MARTIN Lewis is urging holidaymakers to check their travel insurance and hotel cancellation policies as coronavirus continues to spread.
The MoneySavingExpert founder was answering questions from worried consumers on ITV’s This Morning when he was asked for advice about travel insurance.
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In response to the coronavirus panic, some travel insurance providers have updated and changed their policies, while others have stopped selling altogether.
In a drastic move, the US has also banned flights from 26 European countries, except the UK and Ireland, for a month.
So should you still go ahead with your holiday?
Unfortunately the answer isn't clear-cut, but Martin suggests there are things travellers can do to minimise the risk of losing money.
What should you look for in a good travel insurance policy?
TRAVEL insurance policies can vary a great deal, but here are some 'must have' features you should look out for from the Money Advice Service.
- Medical expenses – A good policy will give cover of £1million or more for travel in Europe and £2million or more for the USA
- Repatriation service – The costs of getitng you back to the UK for medical reasons should be covered automatically by your policy
- Cancellation and curtailment – A good policy will cover you for £2,000 or more if you have to cancel or shorten your holiday
- Missed departure – Covers additional accommodation costs and travel expenses up to £500 or more if you miss your flight due to circumstances out of your control
- Delay – You'll usually be covered for £250 or more if your travel plans are delayed due to circumstances out of your control
- Baggage cover – Covers you if your baggage is lost, damaged or stolen. Look for policies that have cover of £1,500 or more.
Generally speaking, holidaymakers are entitled to a refund on their trip – whether they have travel insurance or not – if the Foreign & Commonwealth Office (FCO) declares their destination unsafe to travel.
For those with a trip planned and travel insurance already booked, Martin advises checking the terms and conditions of the insurance policy.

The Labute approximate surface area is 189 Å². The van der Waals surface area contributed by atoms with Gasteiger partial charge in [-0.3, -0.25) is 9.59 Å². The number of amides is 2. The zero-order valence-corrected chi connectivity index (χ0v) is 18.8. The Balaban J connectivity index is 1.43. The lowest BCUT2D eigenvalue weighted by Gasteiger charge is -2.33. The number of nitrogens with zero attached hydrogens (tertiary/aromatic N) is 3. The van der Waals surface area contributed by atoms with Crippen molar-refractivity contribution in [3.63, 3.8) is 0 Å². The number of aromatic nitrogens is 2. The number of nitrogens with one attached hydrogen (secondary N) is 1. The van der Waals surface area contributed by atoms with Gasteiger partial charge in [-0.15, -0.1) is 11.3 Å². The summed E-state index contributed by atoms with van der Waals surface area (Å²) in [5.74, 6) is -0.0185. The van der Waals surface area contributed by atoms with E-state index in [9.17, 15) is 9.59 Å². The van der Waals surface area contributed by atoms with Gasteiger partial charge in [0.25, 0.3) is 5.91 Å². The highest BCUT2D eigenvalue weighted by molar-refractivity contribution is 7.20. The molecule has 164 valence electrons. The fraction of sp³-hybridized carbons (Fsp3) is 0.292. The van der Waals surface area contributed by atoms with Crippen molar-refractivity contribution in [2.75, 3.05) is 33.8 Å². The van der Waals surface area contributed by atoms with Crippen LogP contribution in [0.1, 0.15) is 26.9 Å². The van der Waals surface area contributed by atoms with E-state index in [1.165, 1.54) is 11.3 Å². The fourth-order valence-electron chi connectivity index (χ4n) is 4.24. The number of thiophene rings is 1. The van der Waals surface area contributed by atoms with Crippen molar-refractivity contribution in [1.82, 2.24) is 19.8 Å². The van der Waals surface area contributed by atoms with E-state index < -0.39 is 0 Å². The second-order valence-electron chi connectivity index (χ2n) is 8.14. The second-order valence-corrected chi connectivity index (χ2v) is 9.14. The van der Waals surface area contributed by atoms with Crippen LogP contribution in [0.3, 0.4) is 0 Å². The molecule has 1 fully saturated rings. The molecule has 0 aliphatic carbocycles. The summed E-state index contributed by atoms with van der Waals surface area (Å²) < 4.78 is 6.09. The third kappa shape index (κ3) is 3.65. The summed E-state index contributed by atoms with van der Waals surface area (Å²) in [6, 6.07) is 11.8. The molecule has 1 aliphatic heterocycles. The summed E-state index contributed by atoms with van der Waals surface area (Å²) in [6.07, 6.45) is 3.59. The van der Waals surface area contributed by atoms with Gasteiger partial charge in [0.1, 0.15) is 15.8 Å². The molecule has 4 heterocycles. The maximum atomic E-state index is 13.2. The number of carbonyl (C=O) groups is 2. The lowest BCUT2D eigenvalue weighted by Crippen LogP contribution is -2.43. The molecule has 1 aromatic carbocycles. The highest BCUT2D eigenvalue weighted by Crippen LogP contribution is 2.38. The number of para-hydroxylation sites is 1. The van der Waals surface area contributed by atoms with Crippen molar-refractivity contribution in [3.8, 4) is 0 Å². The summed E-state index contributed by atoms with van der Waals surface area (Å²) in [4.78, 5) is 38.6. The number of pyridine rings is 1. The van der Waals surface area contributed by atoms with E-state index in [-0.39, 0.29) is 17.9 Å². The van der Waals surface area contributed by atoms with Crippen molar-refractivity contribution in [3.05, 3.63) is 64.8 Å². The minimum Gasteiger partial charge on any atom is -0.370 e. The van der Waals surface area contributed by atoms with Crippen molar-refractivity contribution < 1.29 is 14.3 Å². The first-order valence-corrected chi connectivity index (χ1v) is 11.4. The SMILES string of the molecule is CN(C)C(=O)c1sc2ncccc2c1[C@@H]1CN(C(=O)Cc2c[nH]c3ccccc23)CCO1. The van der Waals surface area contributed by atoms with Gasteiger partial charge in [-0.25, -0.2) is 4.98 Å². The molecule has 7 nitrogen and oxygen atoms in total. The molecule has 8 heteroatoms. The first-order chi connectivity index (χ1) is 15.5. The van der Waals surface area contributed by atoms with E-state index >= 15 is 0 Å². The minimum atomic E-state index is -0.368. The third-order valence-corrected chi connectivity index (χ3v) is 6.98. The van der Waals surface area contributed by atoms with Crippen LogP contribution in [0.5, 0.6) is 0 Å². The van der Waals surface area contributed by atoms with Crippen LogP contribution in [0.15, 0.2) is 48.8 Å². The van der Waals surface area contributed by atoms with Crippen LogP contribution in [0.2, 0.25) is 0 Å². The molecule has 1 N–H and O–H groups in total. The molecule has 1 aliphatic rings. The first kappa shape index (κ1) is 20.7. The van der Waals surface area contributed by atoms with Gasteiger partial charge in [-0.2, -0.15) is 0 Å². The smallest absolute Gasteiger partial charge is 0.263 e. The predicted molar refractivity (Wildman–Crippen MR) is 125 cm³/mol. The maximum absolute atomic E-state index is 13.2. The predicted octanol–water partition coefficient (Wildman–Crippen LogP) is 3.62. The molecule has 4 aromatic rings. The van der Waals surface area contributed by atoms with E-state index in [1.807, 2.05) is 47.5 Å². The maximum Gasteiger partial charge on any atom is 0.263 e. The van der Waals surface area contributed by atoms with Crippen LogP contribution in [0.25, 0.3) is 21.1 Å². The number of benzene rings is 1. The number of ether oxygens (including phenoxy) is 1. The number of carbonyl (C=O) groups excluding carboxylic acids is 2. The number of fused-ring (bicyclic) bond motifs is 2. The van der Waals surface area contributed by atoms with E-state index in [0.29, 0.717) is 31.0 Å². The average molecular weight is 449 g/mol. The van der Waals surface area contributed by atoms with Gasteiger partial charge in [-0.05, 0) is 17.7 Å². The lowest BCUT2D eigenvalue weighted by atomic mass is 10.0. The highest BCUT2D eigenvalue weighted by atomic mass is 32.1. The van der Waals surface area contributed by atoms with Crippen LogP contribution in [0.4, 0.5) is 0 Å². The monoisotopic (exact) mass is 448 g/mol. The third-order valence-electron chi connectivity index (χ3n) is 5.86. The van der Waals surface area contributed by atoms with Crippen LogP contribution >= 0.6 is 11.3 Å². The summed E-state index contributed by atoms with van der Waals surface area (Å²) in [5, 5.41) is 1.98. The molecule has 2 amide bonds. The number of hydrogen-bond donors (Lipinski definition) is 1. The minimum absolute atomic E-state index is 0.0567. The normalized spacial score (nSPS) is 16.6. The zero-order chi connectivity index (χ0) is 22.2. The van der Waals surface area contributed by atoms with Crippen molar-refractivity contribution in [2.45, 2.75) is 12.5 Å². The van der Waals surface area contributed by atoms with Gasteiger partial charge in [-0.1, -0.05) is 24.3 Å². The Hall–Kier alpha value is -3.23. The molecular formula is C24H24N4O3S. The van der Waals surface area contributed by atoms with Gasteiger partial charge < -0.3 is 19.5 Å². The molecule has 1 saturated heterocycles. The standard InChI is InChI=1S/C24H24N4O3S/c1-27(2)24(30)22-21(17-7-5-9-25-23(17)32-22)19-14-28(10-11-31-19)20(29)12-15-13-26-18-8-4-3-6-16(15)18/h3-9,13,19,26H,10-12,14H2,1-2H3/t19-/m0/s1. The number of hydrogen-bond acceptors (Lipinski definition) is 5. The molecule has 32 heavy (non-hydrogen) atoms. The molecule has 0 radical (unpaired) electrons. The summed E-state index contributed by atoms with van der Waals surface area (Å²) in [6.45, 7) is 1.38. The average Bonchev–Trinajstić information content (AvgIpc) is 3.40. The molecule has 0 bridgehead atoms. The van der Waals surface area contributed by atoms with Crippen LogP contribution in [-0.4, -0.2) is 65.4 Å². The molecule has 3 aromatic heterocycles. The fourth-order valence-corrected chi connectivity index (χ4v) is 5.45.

Consumers should check what rights they have in terms of cancelling – if you do have free cancellation, make a note of last day you can claim it.
As the situation surrounding coronavirus changes day-by-day, this will give you more time to decide if you should travel.
Then if you choose not to go – but the FCO hasn't declared your destination as unsafe – you'll still be able to get your money back as long as you do it within your cancellation period.
If you don't have free cancellation, or no insurance at all, Martin suggests doing the opposite.
Travellers should avoid cancelling their plans because if the FCO advice on their holiday destination changes, then you'll be entitled to a refund.
Cancel too early, or before advice changes, and you'll be left out of pocket, says Martin.
Speaking on This Morning, Martin said: “For example [your free cancellation date] could be two weeks before you go. You need that in your diary in a big red line.
“If this is going to happen and your travel insurance won’t cover you, and you’ve got free cancellation, the day before the last day you can cancel for free, you want to cancel if it looks like you won’t go.
“But – if you don’t have free cancellation, my advice is the opposite. Don’t cancel because if the Foreign Office advice were to change and they were to say that you couldn’t go to that country, then you’re covered.
“If you cancel beforehand, and you don’t get your money back, then you’re not covered.”
Travellers will need to check the cancellation cover for each element of their trip, so flights, hotels and any extras like airport parking.
If you've yet to book insurance, keep in mind that you won't be covered if the FCO has already deemed your holiday destination unsafe to travel.
Martin Lewis previously warned how the coronavirus outbreak in the UK would cause a large number of travellers to lose money.
The Sun has got a list of the countries which are yet to declare a case of coronavirus.
We’ve also rounded up the travel insurers who will cover you if coronavirus causes flight cancellations.
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